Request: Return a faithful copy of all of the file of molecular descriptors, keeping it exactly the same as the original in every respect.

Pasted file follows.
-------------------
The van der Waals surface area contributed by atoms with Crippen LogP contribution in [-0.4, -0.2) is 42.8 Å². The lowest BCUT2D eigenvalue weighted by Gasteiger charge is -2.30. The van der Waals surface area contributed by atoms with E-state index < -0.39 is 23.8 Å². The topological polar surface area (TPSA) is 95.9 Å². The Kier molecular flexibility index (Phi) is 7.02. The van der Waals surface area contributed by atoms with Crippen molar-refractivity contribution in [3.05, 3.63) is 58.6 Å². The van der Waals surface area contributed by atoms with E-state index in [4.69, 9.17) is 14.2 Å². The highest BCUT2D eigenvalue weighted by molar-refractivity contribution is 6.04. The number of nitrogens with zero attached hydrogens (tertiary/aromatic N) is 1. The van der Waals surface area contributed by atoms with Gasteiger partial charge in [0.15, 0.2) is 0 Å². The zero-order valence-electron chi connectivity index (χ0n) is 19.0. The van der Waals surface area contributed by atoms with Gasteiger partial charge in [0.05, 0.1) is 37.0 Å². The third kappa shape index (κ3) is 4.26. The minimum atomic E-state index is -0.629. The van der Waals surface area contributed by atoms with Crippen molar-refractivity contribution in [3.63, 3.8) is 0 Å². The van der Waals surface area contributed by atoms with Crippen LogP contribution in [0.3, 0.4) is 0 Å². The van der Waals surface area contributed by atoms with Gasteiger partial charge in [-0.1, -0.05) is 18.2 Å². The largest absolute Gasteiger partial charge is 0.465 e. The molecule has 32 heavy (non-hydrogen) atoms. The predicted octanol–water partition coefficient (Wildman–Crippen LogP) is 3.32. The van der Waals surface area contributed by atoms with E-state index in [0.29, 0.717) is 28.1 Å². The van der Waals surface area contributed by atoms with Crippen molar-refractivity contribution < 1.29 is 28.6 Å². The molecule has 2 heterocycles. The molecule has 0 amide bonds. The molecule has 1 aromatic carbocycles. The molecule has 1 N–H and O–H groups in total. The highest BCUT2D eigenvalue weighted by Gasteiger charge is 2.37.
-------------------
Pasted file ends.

The van der Waals surface area contributed by atoms with Crippen LogP contribution in [-0.4, -0.2) is 42.8 Å². The lowest BCUT2D eigenvalue weighted by Gasteiger charge is -2.30. The van der Waals surface area contributed by atoms with E-state index < -0.39 is 23.8 Å². The topological polar surface area (TPSA) is 95.9 Å². The Kier molecular flexibility index (Phi) is 7.02. The van der Waals surface area contributed by atoms with Crippen molar-refractivity contribution in [3.05, 3.63) is 58.6 Å². The van der Waals surface area contributed by atoms with E-state index in [4.69, 9.17) is 14.2 Å². The highest BCUT2D eigenvalue weighted by molar-refractivity contribution is 6.04. The number of nitrogens with zero attached hydrogens (tertiary/aromatic N) is 1. The van der Waals surface area contributed by atoms with Gasteiger partial charge in [0.15, 0.2) is 0 Å². The zero-order valence-electron chi connectivity index (χ0n) is 19.0. The van der Waals surface area contributed by atoms with Gasteiger partial charge in [0.05, 0.1) is 37.0 Å². The third kappa shape index (κ3) is 4.26. The minimum atomic E-state index is -0.629. The van der Waals surface area contributed by atoms with Crippen molar-refractivity contribution in [3.63, 3.8) is 0 Å². The van der Waals surface area contributed by atoms with Crippen LogP contribution in [0.3, 0.4) is 0 Å². The van der Waals surface area contributed by atoms with Gasteiger partial charge in [-0.1, -0.05) is 18.2 Å². The largest absolute Gasteiger partial charge is 0.465 e. The molecule has 32 heavy (non-hydrogen) atoms. The predicted octanol–water partition coefficient (Wildman–Crippen LogP) is 3.32. The van der Waals surface area contributed by atoms with E-state index in [0.29, 0.717) is 28.1 Å². The van der Waals surface area contributed by atoms with Crippen molar-refractivity contribution < 1.29 is 28.6 Å². The molecule has 2 heterocycles. The molecule has 0 amide bonds. The molecule has 1 aromatic carbocycles. The molecule has 1 N–H and O–H groups in total. The highest BCUT2D eigenvalue weighted by Gasteiger charge is 2.37.